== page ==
It's an old adage, that diners shouldn't trust chefs who don't seem to eat their own cooking, and the investing world has long applied the logic to mutual funds and their PMs, too. Yet new data from a mutual fund titan makes the case even stronger, and perhaps in the process offers hope for fundsters looking to fight for active management.
columnist Chuck Jaffe highlights
new research from American Funds
provider Capital Group
], which finds an active equity mutual fund portfolio, one where the funds have low expenses and PMs with big stakes, beat out a passive ETF strategy over the past 20 decades by a margin of more than 50 percent. Jaffe takes that and says that "How much money do you have invested in your own fund?" is the single most important question to ask any mutual fund PM.
, management committee chair at the Los Angeles-based mutual fund firm, mentioned
the same research last week in an interview about the near-stop in American Funds' net outflows. Steve Deschenes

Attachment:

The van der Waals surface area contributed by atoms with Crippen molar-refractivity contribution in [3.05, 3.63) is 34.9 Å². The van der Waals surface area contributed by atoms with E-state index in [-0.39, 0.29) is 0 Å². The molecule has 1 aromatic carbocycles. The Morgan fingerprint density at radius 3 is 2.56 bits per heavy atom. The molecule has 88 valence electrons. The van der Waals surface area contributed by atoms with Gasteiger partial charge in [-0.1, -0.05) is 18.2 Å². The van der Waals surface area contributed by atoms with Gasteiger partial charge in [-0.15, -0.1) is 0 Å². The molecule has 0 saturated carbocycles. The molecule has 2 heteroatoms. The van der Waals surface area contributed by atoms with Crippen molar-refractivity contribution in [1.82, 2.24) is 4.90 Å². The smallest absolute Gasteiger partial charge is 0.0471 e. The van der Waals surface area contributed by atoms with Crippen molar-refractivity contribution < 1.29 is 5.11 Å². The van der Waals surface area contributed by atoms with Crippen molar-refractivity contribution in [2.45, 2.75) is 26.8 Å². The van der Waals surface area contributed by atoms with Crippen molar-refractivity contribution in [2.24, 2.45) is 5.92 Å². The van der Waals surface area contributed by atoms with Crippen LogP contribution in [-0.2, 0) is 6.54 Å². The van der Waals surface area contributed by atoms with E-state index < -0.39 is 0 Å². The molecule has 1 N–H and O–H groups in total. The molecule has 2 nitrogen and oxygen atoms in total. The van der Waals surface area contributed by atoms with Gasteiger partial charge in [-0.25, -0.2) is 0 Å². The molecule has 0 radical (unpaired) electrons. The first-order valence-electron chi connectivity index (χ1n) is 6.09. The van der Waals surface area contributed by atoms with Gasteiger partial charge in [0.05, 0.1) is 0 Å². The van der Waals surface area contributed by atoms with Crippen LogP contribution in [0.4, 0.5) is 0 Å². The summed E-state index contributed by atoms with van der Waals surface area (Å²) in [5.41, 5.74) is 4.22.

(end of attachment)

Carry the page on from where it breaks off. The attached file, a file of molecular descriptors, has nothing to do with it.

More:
, director of product development for American Funds, tells Jaffe about the findings.
Jaffe points to Brian Posner
, former Fidelity PM and former ClearBridge funds chief, as an example of an exec for whom investing in one's own funds was important. Indeed, at ClearBridge, Jaffe writes, Posner required his PMs to invest in their own funds.
The columnist almost seems to be calling on the SEC or Congress to require better disclosure of PMs' fund investments. Such disclosure is currently part of the "statement of additional information" released by each fund.
Perhaps fundsters whose PMs invest heavily in their own funds and who have below average fees, should shout it from the roof tops. The folks at Capital Group are taking a stab at it.
Neil Anderson, Managing Editor
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